IS IT POSSIBLE TO SEE THE BALLOONS FROM THE GROUND?

In certain weather conditions it may be possible to see a Loon balloon from the ground as a small white dot in the sky. Most of the time they will be very difficult to see with the naked eye.

DO YOU NEED PERMISSION TO FLY THESE BALLOONS?

The laws applicable to high altitude balloon flight and telecommunications services differ from country to country, and we comply with all applicable laws as required.

CAN PROJECT LOON FLY INTERNATIONALLY?

Loon works with civil aviation authorities and air navigation service providers wherever we fly. We also work cooperatively with the International Civil Aviation Organization (the civil aviation arm of the United Nations). ICAO have communicated Loon's compliance with international aviation regulations to all 191 UN countries, as well as sharing a set of operational standards which can be used internationally.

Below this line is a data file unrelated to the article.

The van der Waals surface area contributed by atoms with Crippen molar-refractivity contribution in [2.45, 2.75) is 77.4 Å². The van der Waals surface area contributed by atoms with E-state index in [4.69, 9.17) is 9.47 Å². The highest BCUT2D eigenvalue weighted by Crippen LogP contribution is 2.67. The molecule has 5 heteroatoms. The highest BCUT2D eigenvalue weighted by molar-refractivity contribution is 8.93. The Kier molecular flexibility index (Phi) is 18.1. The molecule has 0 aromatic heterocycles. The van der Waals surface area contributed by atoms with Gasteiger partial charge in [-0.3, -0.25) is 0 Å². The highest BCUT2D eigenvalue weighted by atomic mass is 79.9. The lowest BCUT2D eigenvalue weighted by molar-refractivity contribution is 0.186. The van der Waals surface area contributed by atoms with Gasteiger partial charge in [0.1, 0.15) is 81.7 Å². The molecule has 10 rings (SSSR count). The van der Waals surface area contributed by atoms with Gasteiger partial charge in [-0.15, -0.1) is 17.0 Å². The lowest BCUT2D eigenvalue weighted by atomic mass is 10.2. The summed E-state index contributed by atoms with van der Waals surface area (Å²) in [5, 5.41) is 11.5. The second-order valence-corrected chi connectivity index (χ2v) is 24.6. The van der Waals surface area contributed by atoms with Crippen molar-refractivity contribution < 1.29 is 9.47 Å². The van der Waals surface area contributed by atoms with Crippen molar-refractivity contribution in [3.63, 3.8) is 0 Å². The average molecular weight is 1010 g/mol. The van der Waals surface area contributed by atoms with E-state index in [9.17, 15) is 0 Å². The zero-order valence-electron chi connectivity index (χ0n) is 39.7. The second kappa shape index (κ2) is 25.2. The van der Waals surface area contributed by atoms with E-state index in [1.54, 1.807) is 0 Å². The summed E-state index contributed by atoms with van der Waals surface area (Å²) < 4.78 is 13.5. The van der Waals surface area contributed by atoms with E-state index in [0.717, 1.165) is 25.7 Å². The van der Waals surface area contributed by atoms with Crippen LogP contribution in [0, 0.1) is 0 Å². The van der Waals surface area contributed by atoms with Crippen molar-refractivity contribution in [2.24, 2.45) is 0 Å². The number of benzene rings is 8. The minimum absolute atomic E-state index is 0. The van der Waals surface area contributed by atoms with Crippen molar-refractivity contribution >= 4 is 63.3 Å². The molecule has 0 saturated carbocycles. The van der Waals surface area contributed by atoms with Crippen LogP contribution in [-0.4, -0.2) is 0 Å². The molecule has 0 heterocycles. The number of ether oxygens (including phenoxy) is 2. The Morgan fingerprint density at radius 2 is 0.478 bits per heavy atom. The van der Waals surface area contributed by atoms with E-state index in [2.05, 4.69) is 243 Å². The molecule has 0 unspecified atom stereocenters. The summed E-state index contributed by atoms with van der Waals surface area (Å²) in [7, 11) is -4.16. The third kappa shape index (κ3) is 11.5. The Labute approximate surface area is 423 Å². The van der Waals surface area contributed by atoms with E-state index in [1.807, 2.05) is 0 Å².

ARE THERE OTHER BALLOONS LIKE THOSE USED BY PROJECT LOON?

Although not quite the same, there is a precedent for high-altitude balloon flights, with approximately 70,000 weather balloons launched every year. However, weather balloons reach a certain height before they burst, whereas Project Loon balloons are designed to stay aloft in the stratosphere for over 100 days at a time. There are similar balloons that are used by other organisations to collect environmental and other data useful to the scientific community, but this is the first time that long-duration balloons of this kind have been used with the aim of providing Internet connectivity.